Do see professionals both in vocal technique and a physician if you can afford it, since you say you've already been diagnosed with a small nodule. I have a friend who had great promise in musical theatre who had to drop out of music just after starting college due to his nodules. Nodules can be nasty business, as also evidenced by Julie Andrews' botched surgery in the late 90s, which has left her mostly unable to sing. But it seems you have found out about things early and will most likely be fine if you proceed with caution.
In the case of a vocal coach, definitely look into someone with a primary focus on classical operatic technique rather than pop or musical theater. This may or may not be your ideal choice of music to sing, but this is where all the centuries of safe and proper technique have had time to evolve. A good voice teacher trained in classical pedagogy can help you be sure you are using a safe technique.
I am not such a person, but in my experience working as a part time choir director and as a voice student, I can tell you a few brief things. (I only hope I convey them properly in print.)
First, as far as proper breathing, when you take a deep breath, you don't want your stomach to look like it's expanding nor should your shoulders be rising up as you inhale. Instead, you should feel your back expand and your ribcages spread slightly apart if you're doing it right. Think of drinking in air rather than sucking it in. A good safe sound is always one that is supported by a good breath.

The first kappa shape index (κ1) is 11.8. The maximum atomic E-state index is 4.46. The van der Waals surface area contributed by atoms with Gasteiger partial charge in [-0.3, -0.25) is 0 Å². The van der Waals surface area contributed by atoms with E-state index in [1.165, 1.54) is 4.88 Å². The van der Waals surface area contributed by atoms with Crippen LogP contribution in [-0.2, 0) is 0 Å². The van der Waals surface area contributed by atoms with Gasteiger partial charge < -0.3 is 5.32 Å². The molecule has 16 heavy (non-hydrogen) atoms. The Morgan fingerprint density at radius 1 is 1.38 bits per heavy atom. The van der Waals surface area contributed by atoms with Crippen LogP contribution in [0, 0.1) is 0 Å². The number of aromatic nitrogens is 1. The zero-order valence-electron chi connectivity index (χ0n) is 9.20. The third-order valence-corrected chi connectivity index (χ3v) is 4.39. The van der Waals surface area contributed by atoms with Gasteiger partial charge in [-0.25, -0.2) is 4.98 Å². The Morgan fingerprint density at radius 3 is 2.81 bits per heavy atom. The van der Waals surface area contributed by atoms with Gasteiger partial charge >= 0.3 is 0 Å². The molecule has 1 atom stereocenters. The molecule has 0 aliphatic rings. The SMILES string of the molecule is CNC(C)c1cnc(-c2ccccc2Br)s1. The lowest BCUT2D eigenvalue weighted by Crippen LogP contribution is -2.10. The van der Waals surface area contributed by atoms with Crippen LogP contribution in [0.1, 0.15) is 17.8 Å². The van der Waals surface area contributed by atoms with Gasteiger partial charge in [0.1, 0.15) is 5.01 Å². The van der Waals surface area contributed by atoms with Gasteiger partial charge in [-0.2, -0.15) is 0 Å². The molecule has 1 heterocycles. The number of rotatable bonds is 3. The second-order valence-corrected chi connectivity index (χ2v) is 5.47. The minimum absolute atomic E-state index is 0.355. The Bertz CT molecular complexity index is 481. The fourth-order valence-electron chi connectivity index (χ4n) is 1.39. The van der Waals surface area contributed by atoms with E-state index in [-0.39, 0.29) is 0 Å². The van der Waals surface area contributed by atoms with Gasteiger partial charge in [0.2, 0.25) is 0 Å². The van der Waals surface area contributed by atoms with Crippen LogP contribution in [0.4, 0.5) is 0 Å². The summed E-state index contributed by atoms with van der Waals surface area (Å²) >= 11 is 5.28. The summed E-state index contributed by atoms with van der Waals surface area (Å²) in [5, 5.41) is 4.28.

More importantly for your specific case, singing without "pushing" your voice is all about achieving resonance. Much of this has to do with mouth and tongue positions that will be best explained by a voice teacher, but as a way to think of it, try talking normally and then see what you can do to project--put on a "radio announcer" voice. But very importantly, you should not feel at all like you are shouting or straining yourself. Speaking in this way, you are allowing air to resonate and build sound. Opera singers can push their way through a large orchestra and reach the back seats without a microphone or straining their voice, while pop singers can't be heard even in a small room without a microphone and while straining themselves (and their voices decline quicker over a long career). This is why. Once you've mastered doing this with speaking, apply the same to "sing-speaking" and then on to singing.
Hopefully these two suggestions will help you sing more comfortably, but I am not a medical expert nor a professional in vocal pedagogy, so I strongly urge you to consider consulting professionals (you'll also get to learn so much more!).
Take care of your voice, and very best of wishes!